What is MFA Prompt Bombing Attacks?

Prompt Bombing preview
Prompt bombing header

Notifications are now a very common occurrence in our lives. Pop ups for our mobile devices are always being sent to update us and even act as a security measure. This has become so common in fact, that many people stopped paying attention to what notifications pop up. Once it has become a routine, some people do actions “without thinking” and this is where security risks can happen.

Take Multifactor Authentication (MFA) as an example, it is slowly becoming an essential security step in today’s applications and accounts. Whenever you place your credentials or use an online service like money transfer, many require you to use an authenticator that is attached to your mobile device. As an extra step in your security, it helps defend against bad actors who have gotten your credentials from other methods from using it to steal financial resources or data through something that is not as easily obtained.

MFA Prompt Bombing to Create Fatigue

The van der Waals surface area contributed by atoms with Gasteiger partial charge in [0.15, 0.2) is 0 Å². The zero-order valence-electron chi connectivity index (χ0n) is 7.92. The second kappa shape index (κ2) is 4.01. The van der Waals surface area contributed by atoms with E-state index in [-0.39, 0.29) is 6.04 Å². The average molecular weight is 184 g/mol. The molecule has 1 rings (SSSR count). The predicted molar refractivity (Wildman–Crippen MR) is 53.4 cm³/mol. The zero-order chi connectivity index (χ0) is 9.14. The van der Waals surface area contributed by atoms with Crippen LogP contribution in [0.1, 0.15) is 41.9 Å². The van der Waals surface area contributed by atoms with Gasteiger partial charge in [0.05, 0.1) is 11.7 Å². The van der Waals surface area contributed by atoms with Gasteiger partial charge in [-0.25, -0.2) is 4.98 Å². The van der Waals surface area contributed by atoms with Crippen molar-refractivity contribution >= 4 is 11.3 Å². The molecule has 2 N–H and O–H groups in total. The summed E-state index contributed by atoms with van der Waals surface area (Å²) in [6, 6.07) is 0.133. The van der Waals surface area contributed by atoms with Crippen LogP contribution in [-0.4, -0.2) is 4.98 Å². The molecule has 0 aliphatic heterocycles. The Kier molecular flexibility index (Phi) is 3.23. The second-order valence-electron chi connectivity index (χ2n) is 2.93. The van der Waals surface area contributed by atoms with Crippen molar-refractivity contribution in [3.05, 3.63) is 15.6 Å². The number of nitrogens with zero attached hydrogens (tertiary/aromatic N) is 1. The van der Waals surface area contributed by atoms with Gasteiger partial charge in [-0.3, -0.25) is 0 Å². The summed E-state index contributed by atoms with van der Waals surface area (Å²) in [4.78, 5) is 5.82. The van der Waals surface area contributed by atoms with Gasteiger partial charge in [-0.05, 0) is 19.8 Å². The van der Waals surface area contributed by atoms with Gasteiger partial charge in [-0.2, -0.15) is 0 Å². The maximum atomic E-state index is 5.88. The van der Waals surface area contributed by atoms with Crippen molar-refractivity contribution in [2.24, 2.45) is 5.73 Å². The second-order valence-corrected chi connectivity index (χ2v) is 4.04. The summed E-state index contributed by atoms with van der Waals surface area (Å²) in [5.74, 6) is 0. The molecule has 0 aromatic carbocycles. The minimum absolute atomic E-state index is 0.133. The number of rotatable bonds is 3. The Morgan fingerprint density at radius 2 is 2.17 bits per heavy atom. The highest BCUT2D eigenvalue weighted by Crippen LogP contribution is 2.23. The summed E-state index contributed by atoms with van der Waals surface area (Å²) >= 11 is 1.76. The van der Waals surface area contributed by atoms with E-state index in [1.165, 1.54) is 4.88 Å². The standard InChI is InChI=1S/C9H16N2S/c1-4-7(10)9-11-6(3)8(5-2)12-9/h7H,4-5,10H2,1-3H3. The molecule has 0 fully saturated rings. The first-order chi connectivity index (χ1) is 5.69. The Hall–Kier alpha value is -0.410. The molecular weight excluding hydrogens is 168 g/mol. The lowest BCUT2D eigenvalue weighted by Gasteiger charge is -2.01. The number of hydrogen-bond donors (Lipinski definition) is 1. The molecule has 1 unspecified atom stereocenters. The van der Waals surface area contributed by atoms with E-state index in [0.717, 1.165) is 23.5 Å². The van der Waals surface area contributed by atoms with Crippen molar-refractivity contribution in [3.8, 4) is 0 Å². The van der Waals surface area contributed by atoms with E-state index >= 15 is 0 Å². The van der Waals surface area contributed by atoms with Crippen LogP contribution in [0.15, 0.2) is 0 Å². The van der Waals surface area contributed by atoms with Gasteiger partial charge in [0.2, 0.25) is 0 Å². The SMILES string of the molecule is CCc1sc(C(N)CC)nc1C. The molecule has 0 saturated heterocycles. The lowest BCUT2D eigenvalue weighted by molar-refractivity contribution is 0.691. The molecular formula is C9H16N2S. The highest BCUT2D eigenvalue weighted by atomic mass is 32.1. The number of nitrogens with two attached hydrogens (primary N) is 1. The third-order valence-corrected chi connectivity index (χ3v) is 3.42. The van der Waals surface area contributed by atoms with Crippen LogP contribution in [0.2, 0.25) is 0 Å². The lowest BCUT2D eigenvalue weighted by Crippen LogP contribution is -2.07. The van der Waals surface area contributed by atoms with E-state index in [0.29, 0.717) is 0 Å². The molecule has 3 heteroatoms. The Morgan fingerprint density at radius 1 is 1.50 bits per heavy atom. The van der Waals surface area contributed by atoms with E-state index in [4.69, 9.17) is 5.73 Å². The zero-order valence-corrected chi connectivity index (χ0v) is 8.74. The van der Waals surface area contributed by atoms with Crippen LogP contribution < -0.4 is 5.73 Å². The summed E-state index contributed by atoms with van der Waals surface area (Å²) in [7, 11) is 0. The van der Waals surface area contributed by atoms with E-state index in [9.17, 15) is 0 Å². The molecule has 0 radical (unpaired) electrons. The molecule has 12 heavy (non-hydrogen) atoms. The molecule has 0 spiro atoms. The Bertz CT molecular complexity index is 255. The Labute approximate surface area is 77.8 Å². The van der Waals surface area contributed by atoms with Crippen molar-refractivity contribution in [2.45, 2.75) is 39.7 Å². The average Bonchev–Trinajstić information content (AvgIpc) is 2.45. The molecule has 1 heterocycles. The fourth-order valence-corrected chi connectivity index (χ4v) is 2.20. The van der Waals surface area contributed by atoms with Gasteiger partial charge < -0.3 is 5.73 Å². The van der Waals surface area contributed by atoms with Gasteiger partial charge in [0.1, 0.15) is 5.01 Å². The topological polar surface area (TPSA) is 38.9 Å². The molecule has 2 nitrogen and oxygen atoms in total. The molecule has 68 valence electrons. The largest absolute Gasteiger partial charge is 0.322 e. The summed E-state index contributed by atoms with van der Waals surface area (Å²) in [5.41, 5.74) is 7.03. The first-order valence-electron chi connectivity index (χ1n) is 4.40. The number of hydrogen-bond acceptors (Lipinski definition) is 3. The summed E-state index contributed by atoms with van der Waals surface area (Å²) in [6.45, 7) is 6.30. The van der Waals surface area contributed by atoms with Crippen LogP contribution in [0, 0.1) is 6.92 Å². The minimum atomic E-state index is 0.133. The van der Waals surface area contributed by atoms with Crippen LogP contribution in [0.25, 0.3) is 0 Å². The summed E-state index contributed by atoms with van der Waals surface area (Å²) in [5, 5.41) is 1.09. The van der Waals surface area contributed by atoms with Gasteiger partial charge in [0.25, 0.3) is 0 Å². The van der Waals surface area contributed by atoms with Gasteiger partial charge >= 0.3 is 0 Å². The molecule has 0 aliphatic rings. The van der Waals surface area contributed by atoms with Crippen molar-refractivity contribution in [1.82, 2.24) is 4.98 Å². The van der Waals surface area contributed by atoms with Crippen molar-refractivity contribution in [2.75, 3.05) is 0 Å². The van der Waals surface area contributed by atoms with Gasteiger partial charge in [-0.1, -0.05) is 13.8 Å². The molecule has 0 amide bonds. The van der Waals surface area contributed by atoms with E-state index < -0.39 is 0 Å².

MFA Fatigue

Despite the pros of an MFA solution, it does come with the inconvenience that users must use another system to verify their identity. This also come from a different device that they may be using that is closer to their personal life. Threat actors know that there are lapses in people’s attention, so they take advantage of it. Once they know your credentials, they try to induce alert fatigue on the user by pushing the MFA push notifications many times. They either try to make the user click on one alert for confirmation while they are inattentive with all the notifications or through spam that makes them confirm out of annoyance.

All it takes is just one mistaken approval from the user’s side and they will be able to access the business network. This small mistake can have major repercussions to the business that users don’t understand.

Protecting your Business from These Attacks

MFA Protection

The simplest way to reduce the risk of getting hit by these types of attacks is user education. By educating your users, you arm them with the knowledge of what is normal when it comes to MFA notifications. It is much like hearing someone knocking at the door, you don’t just let them in without checking who is on the other side. Why should a user allow a login request when they are not requesting a login for themselves.

Another way is to use MFA solutions that are better equipped to handle these kinds of attacks like RSA. RSA technology has a wide range of features that make use of context within their notification requests that users can look into before confirming. This includes timestamps, applications, and even location of where the notification is.

To learn more about recent attacks like prompt bombing or MFA solutions like RSA, you may send us an email at marketing@www.ctlink.com.ph!